Actually, sub-$300 scanners exist that can read livestream data. For example, AutoZone lists one for $140 that supposedly supports all OBD-II scan modes and displays livestream info on a LCD screen. (Linky)

    And I agree with you on the usefulness of having your own code reader when it comes to catching unscrupulous shops.
    IMPORTANT NOTE: Any religion-related posts I make are as a member and not as a forum staffer, and are not intended to promote any specific agenda or doctrinal understanding as official or unofficial board policy. Official staff actions on my part will always be clearly marked as such.

    Deja moo - the feeling you've seen this bull before...

    "Political Correctness is a doctrine fostered by a delusional, illogical, liberal minority, and rabidly promoted by an unscrupulous mainstream media, which holds forth the proposition that it is entirely possible to pick up a turd by the clean end."

  19. #19
    Join Date
    Feb 2002
    Posts
    22,359
    Yeah, but what do you do when you take it to the shop, TELL HIM it has a major gas line leak, and he claims he "smoke tested it" and there's no gas leak- just an EGR valve to replace?

    Replaced the valve... put a 10 day inspection on it, and it's STILL pouring gas out! I can smell it from 10 feet away. In the meantime, we've driven over 200 miles and the codes still haven't cleared... I HATE COMPUTERS ON VEHICLES!!!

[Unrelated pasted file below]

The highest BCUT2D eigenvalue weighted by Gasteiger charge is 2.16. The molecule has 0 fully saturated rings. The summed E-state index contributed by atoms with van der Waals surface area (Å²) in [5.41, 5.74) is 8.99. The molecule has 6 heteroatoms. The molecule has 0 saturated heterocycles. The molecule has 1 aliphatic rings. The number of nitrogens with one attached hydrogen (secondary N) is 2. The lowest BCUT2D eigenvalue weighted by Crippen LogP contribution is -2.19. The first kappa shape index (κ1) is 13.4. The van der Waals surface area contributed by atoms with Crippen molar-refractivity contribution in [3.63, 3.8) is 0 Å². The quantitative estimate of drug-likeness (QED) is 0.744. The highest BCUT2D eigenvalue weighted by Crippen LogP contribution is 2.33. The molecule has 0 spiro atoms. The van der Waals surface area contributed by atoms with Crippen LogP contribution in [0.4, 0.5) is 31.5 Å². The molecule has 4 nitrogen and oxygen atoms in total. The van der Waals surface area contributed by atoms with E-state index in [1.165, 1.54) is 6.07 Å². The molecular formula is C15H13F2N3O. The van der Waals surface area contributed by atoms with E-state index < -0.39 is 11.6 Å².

Summerthyme (and I HATE moron mechanics... and these days, it seems they're the only kind out there)

  20. #20
    Ditto what Subnet said about gas caps. Happened to me too.

    Now I've got a check engine light on my 2004 Tacoma. Autozone read it for me as a first oxygen sensor. I've ordered a basic code reader so I can diagnose things myself.

  21. #21
    Join Date
    Mar 2011
    Location
    Birthplace of the Texas Flag
    Posts
    190
    Quote Originally Posted by OddOne View Post
    BTW, if your vehicle is even close to modern - and basically this applies to anything fuel-injected - DO NOT OVERFILL YOUR TANK. When the pump kicks off, you're done - DO NOT try to add enough gas to round off the price. If you overfill the tank you'll dump liquid gas down the purge vent line and destroy the emissions control canister (which is full of activated charcoal) and purge control solenoid, which are designed for fuel vapors only and cannot handle liquid fuel at all. This can cost anywhere from a couple hundred dollars to a grand or more to fix depending on the vehicle, and if left unchecked the trouble codes from this can and will hide codes for other/larger issues.

    Also, don't gas up with the engine running. Many autos will throw a P0445 if you do. Should be a "duh" type thing but people do it all the time.
    I know this to be true on my 2004 Suburban, always put a little extra in when filling up. Had to replace the solinoid and what a pain to get to! Needless to say, I don't do that anymore with any of my vehicles! Also, I've found Rock Auto to be the best place to buy parts.

  22. #22
    Join Date
    May 2001
    Posts
    12,195
    Ah, Rock Auto... Bro gets so many parts from there for vehicles where the customer doesn't mind not having a labor warranty in exchange for reduced part prices...

    (They're a great resource for DIYers since they carry both OEM and aftermarket parts, and their prices aren't ridiculous.)
    IMPORTANT NOTE: Any religion-related posts I make are as a member and not as a forum staffer, and are not intended to promote any specific agenda or doctrinal understanding as official or unofficial board policy. Official staff actions on my part will always be clearly marked as such.